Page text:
A series of one-off (`one-shot') In Nomine games about the war for control of humanity's destiny, enacted through celestial influence of pivotal social events, and emphasising the personal costs of success, and the growth from failure. They'll be one-shot games because this will let us take more risks with story and character, and explore areas that a campaign might not touch, and because it'll let me team up different groups of players more easily. The emphasis is based on my own interests, and on what I know of the interests of my play group.
My take on celestials (for the purpose of this game proposal):
What's the purpose of Celestials?
Celestials don't have a job, exactly. Their purpose is to be themselves, and to do as their natures bid them. They have no separation between doing and being, since each action is an expression of a celestial's identity. On the other hand, they are organised, and are apportioned individual tasks. *All* celestials tend something or other all the time -- there are no vacations, (although there is `sick leave'). Everything in the Universe is tended directly or indirectly by some celestial or other.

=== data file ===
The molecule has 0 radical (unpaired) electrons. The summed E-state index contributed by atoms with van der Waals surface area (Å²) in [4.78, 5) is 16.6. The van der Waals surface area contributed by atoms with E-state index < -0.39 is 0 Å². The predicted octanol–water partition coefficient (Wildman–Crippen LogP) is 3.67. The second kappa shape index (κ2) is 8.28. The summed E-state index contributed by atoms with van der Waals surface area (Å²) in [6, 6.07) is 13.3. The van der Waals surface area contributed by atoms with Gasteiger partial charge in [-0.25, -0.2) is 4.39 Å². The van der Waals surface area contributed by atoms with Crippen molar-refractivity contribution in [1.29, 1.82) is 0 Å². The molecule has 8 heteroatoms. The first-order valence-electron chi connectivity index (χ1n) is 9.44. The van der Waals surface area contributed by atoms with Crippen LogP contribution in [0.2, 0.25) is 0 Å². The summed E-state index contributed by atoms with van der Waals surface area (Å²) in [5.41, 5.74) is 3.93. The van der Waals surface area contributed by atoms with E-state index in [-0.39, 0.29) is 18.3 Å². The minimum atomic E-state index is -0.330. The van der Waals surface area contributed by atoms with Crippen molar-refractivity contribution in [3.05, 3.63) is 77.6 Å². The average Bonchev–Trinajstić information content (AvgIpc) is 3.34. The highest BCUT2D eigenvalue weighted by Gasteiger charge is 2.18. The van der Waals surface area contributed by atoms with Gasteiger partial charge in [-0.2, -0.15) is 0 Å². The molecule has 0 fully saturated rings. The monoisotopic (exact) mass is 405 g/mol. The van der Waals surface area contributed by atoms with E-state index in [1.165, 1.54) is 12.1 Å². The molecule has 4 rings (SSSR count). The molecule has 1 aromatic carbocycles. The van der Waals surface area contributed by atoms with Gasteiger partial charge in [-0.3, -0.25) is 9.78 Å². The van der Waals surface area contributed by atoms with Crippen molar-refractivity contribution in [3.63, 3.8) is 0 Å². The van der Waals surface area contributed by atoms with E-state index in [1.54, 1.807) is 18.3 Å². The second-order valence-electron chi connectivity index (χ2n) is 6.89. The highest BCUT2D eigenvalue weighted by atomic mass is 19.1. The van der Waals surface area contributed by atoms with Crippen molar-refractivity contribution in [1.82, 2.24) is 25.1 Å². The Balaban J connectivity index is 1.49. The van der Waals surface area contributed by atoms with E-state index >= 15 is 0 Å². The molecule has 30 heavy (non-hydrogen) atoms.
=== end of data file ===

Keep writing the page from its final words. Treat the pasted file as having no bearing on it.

Word Bound Celestials are no different from any other kind, except that they have additional affinities. Celestials without word bindings are just as responsible for their own tasks as Celestials with word bindings.
The Universe is changing -- new concepts appear and old concepts are forgotten. As the universe changes, so the tasks Celestials undertake change too. It is clear that Celestials have the capacity to create change in the Universe, and also to moderate change.
Celestials and Free Will:
Celestials are not deterministic -- for instance, nobody can tell just by looking if a celestial will Fall, or when. On the other hand, they lack the human facility to defer the consequences of their actions indefinitely. Where humans can build up a mass of karma that defers until their deaths, celestials always experience karmic consequences immediately. Their powers change, their affinities change, even their forms change -- depending on what they've done. Unlike humans, they can't stick their heads in the sand about consequences, and so humans say that celestials have `no free will'. For Celestials themselves though, the question is moot.